Obviously, all the solutions mentioned above have many desirable properties but may have difficulty in processing a large number of taxi trajectories. In this work, we present a distributed traffic subarea division (DTSAD) method to improve the accuracy and efficiency of division, using largescale GPS trajectories of taxicabs on a Hadoop platform with MapReduce and ArcGIS.
2.2. Parallel Means Algorithms
The Means algorithm proposed by MacQueen [32] is the most popular clustering method to partition a given data set into a userspecified number of clusters (i.e., ) [33–35] and needs several iterations over data sets before converging on a solution. The Means algorithm often converges to a local optimum. To address this problem, an incremental Means (IKM) algorithm [36] was put forward to empirically reach the global optimum but has a higher complexity. Nevertheless, the traditional Means algorithm requires several scans over data sets which have to be fully loaded into memory in order to enhance the efficiency of data accessing, but this requirement is hard to fulfill for handling massive data [34]. To overcome this drawback, TwoPhase Means [37] was introduced and can robustly find a good solution in one iteration by employing a buffering technique, but it is possibly unsuited to processing huge amounts of data.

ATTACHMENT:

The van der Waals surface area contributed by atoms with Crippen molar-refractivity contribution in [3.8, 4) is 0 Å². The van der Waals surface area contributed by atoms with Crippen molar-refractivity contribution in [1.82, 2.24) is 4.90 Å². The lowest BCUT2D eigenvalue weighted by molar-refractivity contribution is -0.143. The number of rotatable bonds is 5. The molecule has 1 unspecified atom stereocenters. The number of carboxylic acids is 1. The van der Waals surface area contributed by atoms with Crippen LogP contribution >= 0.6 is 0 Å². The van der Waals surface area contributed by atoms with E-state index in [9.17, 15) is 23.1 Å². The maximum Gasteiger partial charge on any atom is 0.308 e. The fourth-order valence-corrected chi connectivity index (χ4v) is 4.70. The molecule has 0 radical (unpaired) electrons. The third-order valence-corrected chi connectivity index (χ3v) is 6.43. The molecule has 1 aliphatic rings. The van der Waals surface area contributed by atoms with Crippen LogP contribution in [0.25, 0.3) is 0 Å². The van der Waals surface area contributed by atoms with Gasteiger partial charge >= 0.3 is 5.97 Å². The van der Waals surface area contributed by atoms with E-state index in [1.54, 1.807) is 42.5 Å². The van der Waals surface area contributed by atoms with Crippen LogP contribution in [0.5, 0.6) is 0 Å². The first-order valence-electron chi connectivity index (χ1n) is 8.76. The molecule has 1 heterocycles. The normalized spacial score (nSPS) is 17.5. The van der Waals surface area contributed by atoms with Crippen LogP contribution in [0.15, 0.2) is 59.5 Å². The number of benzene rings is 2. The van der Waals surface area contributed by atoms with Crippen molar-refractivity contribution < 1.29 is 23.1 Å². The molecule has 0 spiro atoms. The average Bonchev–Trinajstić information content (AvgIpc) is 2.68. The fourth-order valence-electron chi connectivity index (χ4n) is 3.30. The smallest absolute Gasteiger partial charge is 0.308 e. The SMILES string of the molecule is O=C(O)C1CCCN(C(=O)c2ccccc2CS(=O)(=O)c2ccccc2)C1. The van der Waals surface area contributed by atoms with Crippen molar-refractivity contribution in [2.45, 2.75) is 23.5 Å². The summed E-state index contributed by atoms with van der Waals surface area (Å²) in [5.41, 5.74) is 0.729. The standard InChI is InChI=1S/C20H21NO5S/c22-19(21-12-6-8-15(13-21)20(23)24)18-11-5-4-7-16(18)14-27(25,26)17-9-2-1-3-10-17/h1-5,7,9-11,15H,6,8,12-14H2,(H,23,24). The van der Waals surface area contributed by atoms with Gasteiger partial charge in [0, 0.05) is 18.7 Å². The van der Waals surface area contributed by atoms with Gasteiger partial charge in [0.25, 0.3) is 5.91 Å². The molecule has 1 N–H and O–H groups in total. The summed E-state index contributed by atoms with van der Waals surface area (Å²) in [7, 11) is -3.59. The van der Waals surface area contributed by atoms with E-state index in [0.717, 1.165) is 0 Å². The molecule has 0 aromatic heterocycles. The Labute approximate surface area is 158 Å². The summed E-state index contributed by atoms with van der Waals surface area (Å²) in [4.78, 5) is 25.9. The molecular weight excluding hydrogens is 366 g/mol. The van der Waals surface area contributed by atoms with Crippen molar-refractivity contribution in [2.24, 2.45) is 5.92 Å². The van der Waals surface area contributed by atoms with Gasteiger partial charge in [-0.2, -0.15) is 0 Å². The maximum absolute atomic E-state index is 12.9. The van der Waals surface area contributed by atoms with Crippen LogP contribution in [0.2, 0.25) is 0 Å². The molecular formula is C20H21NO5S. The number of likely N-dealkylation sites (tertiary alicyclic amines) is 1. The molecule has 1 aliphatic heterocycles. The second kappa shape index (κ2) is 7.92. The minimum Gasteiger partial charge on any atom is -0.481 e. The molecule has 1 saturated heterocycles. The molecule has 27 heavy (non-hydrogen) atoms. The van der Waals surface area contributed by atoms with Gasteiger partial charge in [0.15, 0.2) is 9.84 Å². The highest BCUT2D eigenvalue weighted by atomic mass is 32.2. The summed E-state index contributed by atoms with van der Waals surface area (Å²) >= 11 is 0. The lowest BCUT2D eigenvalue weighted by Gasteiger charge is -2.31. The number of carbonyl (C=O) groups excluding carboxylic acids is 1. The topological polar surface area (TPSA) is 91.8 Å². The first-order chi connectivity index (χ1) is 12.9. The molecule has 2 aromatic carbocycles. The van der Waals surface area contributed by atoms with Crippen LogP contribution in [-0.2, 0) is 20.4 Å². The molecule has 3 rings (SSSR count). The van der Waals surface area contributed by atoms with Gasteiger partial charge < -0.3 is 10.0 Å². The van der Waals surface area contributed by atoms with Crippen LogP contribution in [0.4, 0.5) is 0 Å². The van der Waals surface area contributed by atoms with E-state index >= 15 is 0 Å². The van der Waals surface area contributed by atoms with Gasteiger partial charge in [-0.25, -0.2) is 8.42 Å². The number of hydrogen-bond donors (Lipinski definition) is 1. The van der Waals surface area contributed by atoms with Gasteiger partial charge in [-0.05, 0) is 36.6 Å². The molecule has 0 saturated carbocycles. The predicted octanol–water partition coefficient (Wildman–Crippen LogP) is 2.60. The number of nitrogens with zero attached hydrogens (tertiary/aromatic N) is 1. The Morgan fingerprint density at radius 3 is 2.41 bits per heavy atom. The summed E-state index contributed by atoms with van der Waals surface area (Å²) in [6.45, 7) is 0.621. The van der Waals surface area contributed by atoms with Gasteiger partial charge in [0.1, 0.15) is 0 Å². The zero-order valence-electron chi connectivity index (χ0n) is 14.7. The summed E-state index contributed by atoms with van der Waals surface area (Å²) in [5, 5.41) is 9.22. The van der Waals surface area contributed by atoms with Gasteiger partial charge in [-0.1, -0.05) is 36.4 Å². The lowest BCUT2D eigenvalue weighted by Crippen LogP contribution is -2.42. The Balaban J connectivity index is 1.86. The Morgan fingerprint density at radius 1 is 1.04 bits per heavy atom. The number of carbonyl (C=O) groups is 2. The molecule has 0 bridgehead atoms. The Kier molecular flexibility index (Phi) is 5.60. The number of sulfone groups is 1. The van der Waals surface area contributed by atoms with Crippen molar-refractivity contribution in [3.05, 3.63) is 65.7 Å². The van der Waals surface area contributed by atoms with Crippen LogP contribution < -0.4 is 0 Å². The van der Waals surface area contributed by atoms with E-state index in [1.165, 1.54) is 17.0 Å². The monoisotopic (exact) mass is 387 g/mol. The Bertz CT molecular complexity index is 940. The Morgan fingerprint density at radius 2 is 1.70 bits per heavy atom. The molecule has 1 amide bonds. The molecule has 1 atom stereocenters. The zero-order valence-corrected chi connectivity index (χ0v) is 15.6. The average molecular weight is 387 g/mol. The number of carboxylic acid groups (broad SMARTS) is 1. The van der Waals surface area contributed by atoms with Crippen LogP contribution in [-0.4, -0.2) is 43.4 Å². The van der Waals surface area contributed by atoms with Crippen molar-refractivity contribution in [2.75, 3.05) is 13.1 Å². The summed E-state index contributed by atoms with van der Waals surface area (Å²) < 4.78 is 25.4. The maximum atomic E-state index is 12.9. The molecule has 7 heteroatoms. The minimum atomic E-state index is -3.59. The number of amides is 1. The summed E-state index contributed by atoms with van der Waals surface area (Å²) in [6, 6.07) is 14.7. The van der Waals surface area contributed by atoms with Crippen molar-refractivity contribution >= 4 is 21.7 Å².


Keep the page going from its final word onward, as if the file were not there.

Subsequently, Kantabutra and Couch [14] presented a parallel Means algorithm on a MessagePassing Interface (MPI) framework of a network of workstations (NOWs), and the main idea is that all data objects of a cluster are stored in a slave node. Data rearrangement of this method needs largescale data transmission between slaves, which makes it difficult to deal with big data sets. Zhang et al. [15] implemented parallel Means based on a Parallel Virtual Machine (PVM) framework and performed on NOWs, and this parallel method requires the full load of the data sets on the master node and synchronization of data at the end of an iteration. Kraj et al. [16] proposed a parallel ParaKMeans algorithm, which makes good use of the multithreading method on a single machine to accomplish cluster and employs sufficient statistics to measure the quality of cluster in the stop condition. Pakhira [17] introduced a distributed Means algorithm which was executed on multiprocessor machines through randomly delivering the split data subset to each processor. Kohlhoff et al. [18] developed parallel Means (Means) with GPUs implementation, which is efficient regardless of the dimensionality of the input data. Because the communication of different slaves takes up a large number of I/O resources and consumes huge amounts of time, these methods might have difficulty in dealing with largescale data.